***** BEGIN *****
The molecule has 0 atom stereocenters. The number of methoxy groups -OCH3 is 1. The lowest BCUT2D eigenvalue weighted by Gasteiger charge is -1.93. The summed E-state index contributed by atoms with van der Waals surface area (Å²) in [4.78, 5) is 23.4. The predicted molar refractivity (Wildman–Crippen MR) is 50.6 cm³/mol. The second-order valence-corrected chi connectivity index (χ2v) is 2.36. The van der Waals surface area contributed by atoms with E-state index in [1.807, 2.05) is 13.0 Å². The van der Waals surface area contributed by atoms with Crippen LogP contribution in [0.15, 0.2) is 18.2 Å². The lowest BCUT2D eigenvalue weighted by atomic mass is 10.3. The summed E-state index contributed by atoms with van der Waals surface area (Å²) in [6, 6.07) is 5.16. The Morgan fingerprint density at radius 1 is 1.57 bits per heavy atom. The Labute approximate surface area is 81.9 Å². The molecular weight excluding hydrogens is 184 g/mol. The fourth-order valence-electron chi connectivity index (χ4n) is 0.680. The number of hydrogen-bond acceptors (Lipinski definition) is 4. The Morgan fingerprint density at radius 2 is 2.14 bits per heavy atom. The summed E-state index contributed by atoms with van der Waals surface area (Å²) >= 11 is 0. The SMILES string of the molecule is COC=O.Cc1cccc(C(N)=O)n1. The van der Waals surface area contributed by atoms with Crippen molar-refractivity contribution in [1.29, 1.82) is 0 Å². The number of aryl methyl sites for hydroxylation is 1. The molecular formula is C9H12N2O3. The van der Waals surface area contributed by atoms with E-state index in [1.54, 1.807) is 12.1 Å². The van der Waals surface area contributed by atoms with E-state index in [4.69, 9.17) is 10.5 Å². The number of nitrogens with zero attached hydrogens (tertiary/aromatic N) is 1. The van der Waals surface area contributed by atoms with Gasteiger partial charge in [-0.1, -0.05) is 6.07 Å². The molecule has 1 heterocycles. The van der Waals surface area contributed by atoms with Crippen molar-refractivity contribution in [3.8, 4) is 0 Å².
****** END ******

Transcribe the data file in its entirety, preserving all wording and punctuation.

The molecule has 0 atom stereocenters. The number of methoxy groups -OCH3 is 1. The lowest BCUT2D eigenvalue weighted by Gasteiger charge is -1.93. The summed E-state index contributed by atoms with van der Waals surface area (Å²) in [4.78, 5) is 23.4. The predicted molar refractivity (Wildman–Crippen MR) is 50.6 cm³/mol. The second-order valence-corrected chi connectivity index (χ2v) is 2.36. The van der Waals surface area contributed by atoms with E-state index in [1.807, 2.05) is 13.0 Å². The van der Waals surface area contributed by atoms with Crippen LogP contribution in [0.15, 0.2) is 18.2 Å². The lowest BCUT2D eigenvalue weighted by atomic mass is 10.3. The summed E-state index contributed by atoms with van der Waals surface area (Å²) in [6, 6.07) is 5.16. The Morgan fingerprint density at radius 1 is 1.57 bits per heavy atom. The Labute approximate surface area is 81.9 Å². The molecular weight excluding hydrogens is 184 g/mol. The fourth-order valence-electron chi connectivity index (χ4n) is 0.680. The number of hydrogen-bond acceptors (Lipinski definition) is 4. The Morgan fingerprint density at radius 2 is 2.14 bits per heavy atom. The summed E-state index contributed by atoms with van der Waals surface area (Å²) >= 11 is 0. The SMILES string of the molecule is COC=O.Cc1cccc(C(N)=O)n1. The van der Waals surface area contributed by atoms with Crippen molar-refractivity contribution in [1.29, 1.82) is 0 Å². The number of aryl methyl sites for hydroxylation is 1. The molecular formula is C9H12N2O3. The van der Waals surface area contributed by atoms with E-state index in [1.54, 1.807) is 12.1 Å². The van der Waals surface area contributed by atoms with E-state index in [4.69, 9.17) is 10.5 Å². The number of nitrogens with zero attached hydrogens (tertiary/aromatic N) is 1. The van der Waals surface area contributed by atoms with Gasteiger partial charge in [-0.1, -0.05) is 6.07 Å². The molecule has 1 heterocycles. The van der Waals surface area contributed by atoms with Crippen molar-refractivity contribution in [3.8, 4) is 0 Å².